Tuesday, August 22, 2017

Take Action


Donate

Click here for the General Needs List

  • Donate. You can make 501 (c) (3) tax-deductible donations here.  If you would like to send a tax deductable check via snail mail, please make it out to “Media Island International” and put “BMIS” in the memo line. Media Island International is a 501 (c) (3) non-profit organization registered with the IRS that umbrellas BMIS.  If you do don’t want a tax deduction for your donation, you can make a check out to “Black Mesa Indigenous Support” and send it to our PO Box.
  • Fundraise. As a grassroots, all-volunteer network, we do not rely on any institutional funding for these support efforts, but instead count on each person’s ingenuity, creativity, and hard work to make active solidarity possible. Host events, hit up non-profits, generous food vendors, and folks in your own networks.  BMIS’s grassroots fundraising guidelines can be found here. An article that provides inspiration for grassroots fundraising initiatives is ‘8 Ways to Raise $2,500 in 10 Days’.  
  • Raise Supplies for the Caravan. Trucks, chainsaws, and tools are integral to the success of the wood & supply runs (also known as caravans). The more trucks we have, the more wood, water and other heavy loads we can transport. Axes, mauls, axe handles, shovels, tools of all kinds, organic food, warm blankets, and did we mention trucks(?) — either to donate to families or to use for the week of the caravan–are greatly needed on the land.  For tax deductable donations, see the information above.  Each year, we strive to raise enough money through our community connections for gas, specifically for collecting wood and food for host families, and for work projects.   Please keep checking the BMIS website for an ongoing list of specific requests by Black Mesa residents.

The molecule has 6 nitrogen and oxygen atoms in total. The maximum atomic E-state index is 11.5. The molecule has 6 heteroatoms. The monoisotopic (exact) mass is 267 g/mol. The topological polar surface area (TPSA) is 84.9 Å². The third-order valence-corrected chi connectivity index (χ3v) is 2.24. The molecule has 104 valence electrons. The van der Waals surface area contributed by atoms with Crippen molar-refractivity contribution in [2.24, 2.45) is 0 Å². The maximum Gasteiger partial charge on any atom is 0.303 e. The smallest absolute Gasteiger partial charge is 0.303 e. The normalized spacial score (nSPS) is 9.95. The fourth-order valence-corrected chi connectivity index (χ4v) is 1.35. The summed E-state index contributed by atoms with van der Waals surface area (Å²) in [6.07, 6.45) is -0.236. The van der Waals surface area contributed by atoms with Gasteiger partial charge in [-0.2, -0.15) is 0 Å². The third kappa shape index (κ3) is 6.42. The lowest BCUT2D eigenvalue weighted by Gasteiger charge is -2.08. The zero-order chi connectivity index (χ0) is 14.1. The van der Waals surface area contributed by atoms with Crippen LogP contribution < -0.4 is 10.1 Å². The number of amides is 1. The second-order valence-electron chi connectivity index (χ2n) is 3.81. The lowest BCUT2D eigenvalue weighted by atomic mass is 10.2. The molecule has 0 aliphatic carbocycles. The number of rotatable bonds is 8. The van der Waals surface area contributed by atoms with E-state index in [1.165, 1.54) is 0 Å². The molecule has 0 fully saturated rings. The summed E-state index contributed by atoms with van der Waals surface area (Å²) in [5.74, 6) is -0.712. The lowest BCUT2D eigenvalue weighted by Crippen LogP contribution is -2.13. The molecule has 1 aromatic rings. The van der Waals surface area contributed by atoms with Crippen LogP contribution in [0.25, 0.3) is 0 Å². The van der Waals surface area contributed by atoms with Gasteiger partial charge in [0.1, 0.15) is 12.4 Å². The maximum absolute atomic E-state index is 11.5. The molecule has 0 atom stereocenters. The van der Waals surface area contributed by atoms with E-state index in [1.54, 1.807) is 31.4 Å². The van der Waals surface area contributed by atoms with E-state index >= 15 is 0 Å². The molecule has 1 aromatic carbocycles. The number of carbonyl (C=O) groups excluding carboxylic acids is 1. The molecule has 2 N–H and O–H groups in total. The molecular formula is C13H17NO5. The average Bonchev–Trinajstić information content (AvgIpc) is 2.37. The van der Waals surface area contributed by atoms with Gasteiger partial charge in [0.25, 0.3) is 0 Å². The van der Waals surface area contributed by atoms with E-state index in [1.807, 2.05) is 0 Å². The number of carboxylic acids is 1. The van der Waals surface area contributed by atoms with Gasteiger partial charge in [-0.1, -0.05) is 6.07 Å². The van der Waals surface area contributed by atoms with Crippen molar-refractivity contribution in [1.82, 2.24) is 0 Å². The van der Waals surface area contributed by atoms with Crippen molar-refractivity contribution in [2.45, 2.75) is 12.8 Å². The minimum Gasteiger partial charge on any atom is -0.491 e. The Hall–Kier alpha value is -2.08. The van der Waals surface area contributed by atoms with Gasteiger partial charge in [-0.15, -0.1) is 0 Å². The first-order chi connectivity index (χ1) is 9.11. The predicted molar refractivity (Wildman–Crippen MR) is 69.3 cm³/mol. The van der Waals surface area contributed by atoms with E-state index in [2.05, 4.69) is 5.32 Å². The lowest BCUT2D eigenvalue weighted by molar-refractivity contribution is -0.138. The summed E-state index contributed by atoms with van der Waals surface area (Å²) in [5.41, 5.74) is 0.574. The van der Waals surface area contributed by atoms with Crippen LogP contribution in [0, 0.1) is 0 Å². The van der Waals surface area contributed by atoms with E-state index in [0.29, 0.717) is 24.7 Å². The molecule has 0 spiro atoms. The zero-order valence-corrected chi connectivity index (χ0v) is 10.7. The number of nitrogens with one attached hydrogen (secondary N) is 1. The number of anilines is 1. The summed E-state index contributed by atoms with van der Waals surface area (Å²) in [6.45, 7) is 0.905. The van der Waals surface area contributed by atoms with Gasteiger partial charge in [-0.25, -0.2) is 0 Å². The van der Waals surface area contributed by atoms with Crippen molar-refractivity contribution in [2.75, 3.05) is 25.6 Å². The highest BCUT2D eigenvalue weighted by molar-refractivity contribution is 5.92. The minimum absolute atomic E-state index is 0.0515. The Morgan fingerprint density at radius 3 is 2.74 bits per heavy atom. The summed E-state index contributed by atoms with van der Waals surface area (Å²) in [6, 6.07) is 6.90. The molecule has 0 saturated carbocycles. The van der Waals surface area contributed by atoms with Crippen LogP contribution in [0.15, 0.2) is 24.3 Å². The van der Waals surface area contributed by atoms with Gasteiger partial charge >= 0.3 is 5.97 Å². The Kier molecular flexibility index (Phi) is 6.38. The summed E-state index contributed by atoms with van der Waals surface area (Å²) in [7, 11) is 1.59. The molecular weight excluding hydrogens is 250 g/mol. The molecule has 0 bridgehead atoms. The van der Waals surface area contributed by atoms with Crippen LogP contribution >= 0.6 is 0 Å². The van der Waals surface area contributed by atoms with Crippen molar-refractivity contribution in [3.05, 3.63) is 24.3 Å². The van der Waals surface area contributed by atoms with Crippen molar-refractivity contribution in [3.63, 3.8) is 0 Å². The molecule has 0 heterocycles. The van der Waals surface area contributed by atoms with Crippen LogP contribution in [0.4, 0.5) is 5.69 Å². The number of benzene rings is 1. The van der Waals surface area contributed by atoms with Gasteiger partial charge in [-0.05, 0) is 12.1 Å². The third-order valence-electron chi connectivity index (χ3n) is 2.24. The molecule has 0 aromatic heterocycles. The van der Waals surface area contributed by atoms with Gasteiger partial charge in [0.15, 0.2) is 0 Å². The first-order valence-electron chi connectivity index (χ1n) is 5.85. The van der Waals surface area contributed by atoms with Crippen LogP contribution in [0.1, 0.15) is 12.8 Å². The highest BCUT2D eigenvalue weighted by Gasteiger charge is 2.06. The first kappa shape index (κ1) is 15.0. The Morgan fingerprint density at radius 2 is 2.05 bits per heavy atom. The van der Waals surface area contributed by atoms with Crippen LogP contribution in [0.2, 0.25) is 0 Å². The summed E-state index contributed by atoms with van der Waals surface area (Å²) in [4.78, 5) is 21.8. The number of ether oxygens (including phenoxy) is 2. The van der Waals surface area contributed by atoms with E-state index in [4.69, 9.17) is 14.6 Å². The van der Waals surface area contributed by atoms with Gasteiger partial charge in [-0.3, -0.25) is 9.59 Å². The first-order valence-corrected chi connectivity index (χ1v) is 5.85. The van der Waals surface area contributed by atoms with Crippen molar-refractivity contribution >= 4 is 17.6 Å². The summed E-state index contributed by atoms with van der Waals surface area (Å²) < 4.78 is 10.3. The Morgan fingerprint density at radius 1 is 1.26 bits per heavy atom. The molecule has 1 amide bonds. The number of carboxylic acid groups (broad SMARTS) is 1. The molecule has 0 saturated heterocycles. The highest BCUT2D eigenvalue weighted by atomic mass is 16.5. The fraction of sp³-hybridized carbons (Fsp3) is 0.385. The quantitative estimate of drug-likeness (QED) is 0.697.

• Rain Catchment Equipment/Solar Panels/Metal Water Barrels are some of the ongoing requests from the resistance communityAlso note that residents seek people with skills at maintaining and repairing rain catchment systems and solar panels.
  • Vehicles: The roads of Black Mesa/Big Mountain are unpaved and tend to wear vehicles out quickly.  For the resistance communities, especially the elders, reliable transportation is a vital part of helping ensure community connections are maintained, on-land community organizing is possible, and livestock receive proper care. Vehicles also enable trips off of Black Mesa/Big Mountain for healthcare, speaking engagements that help raise awareness about the struggle, and visits with family and friends.  If you have a car—most preferably a truck or a four-wheel drive vehicle—that you are willing to donate to a member of the Black Mesa/Big Mountain resistance community, please contact BMIS.  BMIS is able to offer an in-kind tax deduction for a donated vehicle.

 

Come to Black Mesa